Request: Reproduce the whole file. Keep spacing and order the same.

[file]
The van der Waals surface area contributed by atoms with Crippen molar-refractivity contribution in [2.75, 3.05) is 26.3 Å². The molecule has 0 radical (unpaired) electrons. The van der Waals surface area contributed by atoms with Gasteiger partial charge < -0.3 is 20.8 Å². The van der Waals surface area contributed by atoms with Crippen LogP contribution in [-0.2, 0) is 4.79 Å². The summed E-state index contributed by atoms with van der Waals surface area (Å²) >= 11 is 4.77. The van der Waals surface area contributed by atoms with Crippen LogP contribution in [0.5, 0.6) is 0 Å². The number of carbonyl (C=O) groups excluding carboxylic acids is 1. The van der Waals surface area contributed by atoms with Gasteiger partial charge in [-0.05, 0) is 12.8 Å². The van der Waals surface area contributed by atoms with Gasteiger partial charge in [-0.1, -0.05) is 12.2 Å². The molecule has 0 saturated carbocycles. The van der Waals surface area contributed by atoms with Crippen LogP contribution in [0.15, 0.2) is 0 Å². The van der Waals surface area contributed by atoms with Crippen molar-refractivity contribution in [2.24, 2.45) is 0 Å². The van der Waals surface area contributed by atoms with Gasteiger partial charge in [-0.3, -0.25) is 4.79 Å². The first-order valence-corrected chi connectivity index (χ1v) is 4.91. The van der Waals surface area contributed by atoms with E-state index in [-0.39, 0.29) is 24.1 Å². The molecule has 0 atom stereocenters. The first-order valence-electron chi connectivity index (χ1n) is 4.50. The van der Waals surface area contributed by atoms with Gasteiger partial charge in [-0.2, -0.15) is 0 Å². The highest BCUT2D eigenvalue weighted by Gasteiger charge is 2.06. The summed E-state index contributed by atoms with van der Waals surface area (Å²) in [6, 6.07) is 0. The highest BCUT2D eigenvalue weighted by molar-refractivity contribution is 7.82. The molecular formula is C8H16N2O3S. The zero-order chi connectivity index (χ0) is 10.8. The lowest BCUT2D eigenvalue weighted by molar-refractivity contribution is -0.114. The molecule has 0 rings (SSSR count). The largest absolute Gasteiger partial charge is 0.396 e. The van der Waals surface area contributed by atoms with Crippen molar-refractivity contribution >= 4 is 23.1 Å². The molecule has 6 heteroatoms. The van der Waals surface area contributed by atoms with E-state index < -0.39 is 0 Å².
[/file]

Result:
The van der Waals surface area contributed by atoms with Crippen molar-refractivity contribution in [2.75, 3.05) is 26.3 Å². The molecule has 0 radical (unpaired) electrons. The van der Waals surface area contributed by atoms with Gasteiger partial charge < -0.3 is 20.8 Å². The van der Waals surface area contributed by atoms with Crippen LogP contribution in [-0.2, 0) is 4.79 Å². The summed E-state index contributed by atoms with van der Waals surface area (Å²) >= 11 is 4.77. The van der Waals surface area contributed by atoms with Crippen LogP contribution in [0.5, 0.6) is 0 Å². The number of carbonyl (C=O) groups excluding carboxylic acids is 1. The van der Waals surface area contributed by atoms with Gasteiger partial charge in [-0.05, 0) is 12.8 Å². The van der Waals surface area contributed by atoms with Gasteiger partial charge in [-0.1, -0.05) is 12.2 Å². The molecule has 0 saturated carbocycles. The van der Waals surface area contributed by atoms with Crippen LogP contribution in [0.15, 0.2) is 0 Å². The van der Waals surface area contributed by atoms with Crippen molar-refractivity contribution in [2.24, 2.45) is 0 Å². The van der Waals surface area contributed by atoms with Gasteiger partial charge in [-0.3, -0.25) is 4.79 Å². The first-order valence-corrected chi connectivity index (χ1v) is 4.91. The van der Waals surface area contributed by atoms with E-state index in [-0.39, 0.29) is 24.1 Å². The molecule has 0 atom stereocenters. The first-order valence-electron chi connectivity index (χ1n) is 4.50. The van der Waals surface area contributed by atoms with Gasteiger partial charge in [-0.2, -0.15) is 0 Å². The highest BCUT2D eigenvalue weighted by Gasteiger charge is 2.06. The summed E-state index contributed by atoms with van der Waals surface area (Å²) in [6, 6.07) is 0. The highest BCUT2D eigenvalue weighted by molar-refractivity contribution is 7.82. The molecular formula is C8H16N2O3S. The zero-order chi connectivity index (χ0) is 10.8. The lowest BCUT2D eigenvalue weighted by molar-refractivity contribution is -0.114. The molecule has 0 rings (SSSR count). The largest absolute Gasteiger partial charge is 0.396 e. The van der Waals surface area contributed by atoms with Crippen molar-refractivity contribution >= 4 is 23.1 Å². The molecule has 6 heteroatoms. The van der Waals surface area contributed by atoms with E-state index < -0.39 is 0 Å².